House Republicans call for 'full funding' of nuke infrastructure

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By The Staff

With the deadline of Friday, the pressure is on in Washington to come up with a budget resolution.
If a compromised is not reached, the federal government will shut down, which means the Los Alamos National Laboratory will have to close.
Republicans and Democrats, of course, differ on what needs to be cut.
But they actually do agree on one thing.
The House Republicans unveiled a budget plan Wednesday morning, which calls for “full funding” to modernize the nuclear weapons infrastructure in the United States.
The report was light on details, but the report did say, ““full funding for the modernization of the infrastructure that builds and maintains the nation’s nuclear weapons systems.”
The Obama administration proposed a 20 percent increase from 2010 to 2012 to the nuclear weapons budget.
On Wednesday, National Nuclear Safety administrator Thomas D’Agostino testified before  the Strategic Forces Subcommittee of the House Armed Services Committee  D’Agostino was joined by Deputy Administrator for Defense Nuclear Nonproliferation Anne Harrington in discussing the resources requested for NNSA’s nuclear nonproliferation program. And last week, LANL director Michael Anastasio also testified.
 Submitted to Congress in mid-February, the budget request includes $11.8 billion for NNSA, an increase of 5.1 percent from the $11.2 billion requested for FY 2011. It includes $7.6 billion for NNSA’s defense programs, $2.5 billion for its nuclear nonproliferation program and $1.1 billion for NNSA’s naval reactors program.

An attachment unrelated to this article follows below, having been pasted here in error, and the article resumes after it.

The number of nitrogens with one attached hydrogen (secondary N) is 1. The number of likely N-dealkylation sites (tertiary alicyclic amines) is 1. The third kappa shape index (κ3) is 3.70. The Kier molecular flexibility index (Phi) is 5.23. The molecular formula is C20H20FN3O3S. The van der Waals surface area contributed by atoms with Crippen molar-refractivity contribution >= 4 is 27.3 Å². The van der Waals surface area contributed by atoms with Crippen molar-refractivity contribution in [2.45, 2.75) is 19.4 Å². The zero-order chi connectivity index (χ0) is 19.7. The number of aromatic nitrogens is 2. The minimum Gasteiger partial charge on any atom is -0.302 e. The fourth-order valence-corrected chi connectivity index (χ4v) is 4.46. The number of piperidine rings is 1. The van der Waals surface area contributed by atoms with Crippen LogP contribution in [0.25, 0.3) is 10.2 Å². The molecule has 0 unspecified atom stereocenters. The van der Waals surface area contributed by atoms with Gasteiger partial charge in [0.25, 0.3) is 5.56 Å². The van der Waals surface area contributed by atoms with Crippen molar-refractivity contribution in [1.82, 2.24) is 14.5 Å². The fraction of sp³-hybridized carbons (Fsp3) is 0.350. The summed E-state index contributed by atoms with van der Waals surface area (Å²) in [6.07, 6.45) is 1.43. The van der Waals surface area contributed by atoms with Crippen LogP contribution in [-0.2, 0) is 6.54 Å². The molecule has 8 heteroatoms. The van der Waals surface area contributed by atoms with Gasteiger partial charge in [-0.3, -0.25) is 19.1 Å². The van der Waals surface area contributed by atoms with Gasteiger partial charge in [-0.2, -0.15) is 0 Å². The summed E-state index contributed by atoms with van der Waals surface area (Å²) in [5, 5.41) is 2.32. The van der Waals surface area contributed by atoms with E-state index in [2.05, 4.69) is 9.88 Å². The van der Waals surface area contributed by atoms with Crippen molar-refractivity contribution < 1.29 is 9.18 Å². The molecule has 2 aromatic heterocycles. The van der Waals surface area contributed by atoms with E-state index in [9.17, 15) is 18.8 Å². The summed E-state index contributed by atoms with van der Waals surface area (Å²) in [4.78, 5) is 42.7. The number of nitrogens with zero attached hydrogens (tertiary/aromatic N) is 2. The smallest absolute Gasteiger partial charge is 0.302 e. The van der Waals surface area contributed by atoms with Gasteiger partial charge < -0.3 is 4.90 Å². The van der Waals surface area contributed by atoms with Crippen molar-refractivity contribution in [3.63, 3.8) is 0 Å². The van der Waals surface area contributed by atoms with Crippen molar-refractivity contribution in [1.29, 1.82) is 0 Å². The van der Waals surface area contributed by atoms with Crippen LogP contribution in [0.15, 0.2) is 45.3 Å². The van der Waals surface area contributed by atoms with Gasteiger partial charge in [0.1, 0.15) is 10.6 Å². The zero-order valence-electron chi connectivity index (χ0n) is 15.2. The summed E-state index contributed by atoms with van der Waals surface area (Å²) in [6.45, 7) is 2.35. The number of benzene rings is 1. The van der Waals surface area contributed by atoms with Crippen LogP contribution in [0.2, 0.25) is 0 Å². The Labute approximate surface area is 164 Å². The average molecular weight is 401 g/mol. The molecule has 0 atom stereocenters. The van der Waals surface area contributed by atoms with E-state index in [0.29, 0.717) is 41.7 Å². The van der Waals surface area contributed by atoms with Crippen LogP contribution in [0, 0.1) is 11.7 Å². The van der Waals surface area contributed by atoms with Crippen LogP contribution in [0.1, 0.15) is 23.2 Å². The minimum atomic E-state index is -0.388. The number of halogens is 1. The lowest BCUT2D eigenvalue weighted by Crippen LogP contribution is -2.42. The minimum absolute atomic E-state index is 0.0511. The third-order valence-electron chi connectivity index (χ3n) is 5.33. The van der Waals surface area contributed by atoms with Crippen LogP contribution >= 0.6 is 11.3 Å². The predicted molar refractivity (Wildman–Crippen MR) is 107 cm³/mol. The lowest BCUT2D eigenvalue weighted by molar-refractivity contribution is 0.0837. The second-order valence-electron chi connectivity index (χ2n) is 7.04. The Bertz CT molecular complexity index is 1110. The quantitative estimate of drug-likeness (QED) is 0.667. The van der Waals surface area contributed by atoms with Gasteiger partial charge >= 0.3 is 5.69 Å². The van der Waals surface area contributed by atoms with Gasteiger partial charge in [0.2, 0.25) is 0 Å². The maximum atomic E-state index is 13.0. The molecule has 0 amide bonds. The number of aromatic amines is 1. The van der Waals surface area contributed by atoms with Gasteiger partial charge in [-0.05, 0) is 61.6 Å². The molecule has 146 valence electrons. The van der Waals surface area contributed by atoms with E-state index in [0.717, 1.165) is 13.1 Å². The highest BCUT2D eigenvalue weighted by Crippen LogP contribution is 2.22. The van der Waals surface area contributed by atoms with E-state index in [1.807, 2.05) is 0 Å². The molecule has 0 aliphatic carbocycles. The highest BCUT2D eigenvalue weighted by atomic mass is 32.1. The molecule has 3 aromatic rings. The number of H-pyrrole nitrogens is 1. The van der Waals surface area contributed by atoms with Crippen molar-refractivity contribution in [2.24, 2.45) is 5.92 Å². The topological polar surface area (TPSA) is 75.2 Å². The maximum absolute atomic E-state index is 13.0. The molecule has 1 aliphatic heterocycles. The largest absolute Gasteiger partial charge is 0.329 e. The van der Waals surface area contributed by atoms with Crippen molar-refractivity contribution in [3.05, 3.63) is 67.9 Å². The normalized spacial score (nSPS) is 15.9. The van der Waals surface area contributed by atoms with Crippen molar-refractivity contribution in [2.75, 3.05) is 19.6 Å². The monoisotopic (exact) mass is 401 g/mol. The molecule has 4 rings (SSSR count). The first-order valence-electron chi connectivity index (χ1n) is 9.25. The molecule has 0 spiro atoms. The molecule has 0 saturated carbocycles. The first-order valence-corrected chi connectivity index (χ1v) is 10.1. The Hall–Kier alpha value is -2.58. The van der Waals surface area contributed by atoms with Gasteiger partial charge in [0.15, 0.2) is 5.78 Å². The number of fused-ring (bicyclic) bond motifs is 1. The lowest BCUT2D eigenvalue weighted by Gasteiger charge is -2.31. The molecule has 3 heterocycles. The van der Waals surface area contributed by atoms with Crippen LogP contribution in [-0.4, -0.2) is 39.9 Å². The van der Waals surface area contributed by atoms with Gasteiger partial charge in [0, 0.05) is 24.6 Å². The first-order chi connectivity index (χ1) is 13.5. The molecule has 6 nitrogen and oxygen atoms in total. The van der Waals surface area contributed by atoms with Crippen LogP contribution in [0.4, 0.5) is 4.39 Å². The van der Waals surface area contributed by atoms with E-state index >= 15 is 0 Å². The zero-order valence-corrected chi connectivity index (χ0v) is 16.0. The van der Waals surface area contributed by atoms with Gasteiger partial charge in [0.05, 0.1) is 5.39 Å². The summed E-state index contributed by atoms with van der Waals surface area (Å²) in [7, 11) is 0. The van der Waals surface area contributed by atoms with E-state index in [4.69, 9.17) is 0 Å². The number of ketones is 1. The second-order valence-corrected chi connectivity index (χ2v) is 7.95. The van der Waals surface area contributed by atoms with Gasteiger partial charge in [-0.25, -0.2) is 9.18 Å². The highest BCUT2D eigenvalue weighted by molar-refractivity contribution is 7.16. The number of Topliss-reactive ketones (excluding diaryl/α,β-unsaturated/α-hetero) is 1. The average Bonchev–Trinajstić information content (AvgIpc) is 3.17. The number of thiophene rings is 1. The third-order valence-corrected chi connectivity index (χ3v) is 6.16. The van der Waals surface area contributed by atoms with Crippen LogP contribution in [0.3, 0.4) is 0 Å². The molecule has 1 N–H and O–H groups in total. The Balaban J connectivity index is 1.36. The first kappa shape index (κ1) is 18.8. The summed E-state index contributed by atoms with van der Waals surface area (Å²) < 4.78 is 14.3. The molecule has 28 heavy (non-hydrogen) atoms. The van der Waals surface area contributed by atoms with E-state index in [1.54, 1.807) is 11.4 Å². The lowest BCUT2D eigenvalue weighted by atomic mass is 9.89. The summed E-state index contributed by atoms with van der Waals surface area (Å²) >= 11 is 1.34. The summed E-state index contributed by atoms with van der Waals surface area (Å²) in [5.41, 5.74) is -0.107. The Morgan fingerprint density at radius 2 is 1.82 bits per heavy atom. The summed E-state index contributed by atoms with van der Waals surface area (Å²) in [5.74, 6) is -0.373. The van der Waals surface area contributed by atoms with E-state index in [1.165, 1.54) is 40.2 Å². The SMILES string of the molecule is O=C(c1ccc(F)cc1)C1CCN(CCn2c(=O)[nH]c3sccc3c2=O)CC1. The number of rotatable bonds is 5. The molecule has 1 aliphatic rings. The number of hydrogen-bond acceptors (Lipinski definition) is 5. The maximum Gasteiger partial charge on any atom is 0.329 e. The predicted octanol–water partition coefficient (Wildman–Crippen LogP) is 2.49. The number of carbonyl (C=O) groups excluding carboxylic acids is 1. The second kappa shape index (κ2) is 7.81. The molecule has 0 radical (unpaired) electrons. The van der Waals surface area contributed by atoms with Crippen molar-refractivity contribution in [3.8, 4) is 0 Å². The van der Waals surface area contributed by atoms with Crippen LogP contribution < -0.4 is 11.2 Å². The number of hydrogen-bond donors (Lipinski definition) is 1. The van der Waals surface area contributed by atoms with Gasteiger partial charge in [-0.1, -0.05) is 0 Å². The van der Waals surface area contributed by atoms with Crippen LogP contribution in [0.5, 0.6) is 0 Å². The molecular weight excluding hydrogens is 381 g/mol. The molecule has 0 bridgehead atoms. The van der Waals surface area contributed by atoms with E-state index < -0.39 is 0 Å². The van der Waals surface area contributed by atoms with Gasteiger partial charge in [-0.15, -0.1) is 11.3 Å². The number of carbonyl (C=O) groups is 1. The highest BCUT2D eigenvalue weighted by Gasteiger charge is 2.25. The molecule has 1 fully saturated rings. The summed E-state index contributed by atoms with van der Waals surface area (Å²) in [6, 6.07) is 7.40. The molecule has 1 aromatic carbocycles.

“President Obama has committed to invest more than $85 billion over the next decade to assure the safety, security and effectiveness of our nuclear stockpile, and to modernize the infrastructure and revitalize the science and technology base that supports our full range of nuclear security missions,” D’Agostino said.
D’Agostino also stressed the NNSA will do its best to improve the way it does business.
“I realize that this committee has many competing requirements,” D’Agostino said. “And while I believe nothing is more important than ensuring our nation’s security, I also recognize that this request comes at a time of acute financial stress for our entire country.  It is my responsibility to assure you that we can manage those resources wisely.”  
The House unveiled a budget plan that calls for both unprecedented spending cuts and a fundamental restructuring of taxpayer-financed health care for the elderly and the poor.
The plan would slash federal spending by $5 trillion or more over the coming decade. It would leave Social Security untouched but shift more of the risk from rising medical costs from the government to future Medicare beneficiaries. It also calls for sharp cuts to Medicaid health care for the poor and disabled and to food aid for the poor.
Dubbed the “Path to Prosperity,” the proposal by House Budget Committee Chairman Paul Ryan, R-Wis., also calls for dramatically overhauling the complicated and inefficient U.S. tax code. It would scrap numerous tax breaks and loopholes in exchange for reducing the top income tax rate for both individuals and corporations from 35 percent to 25 percent.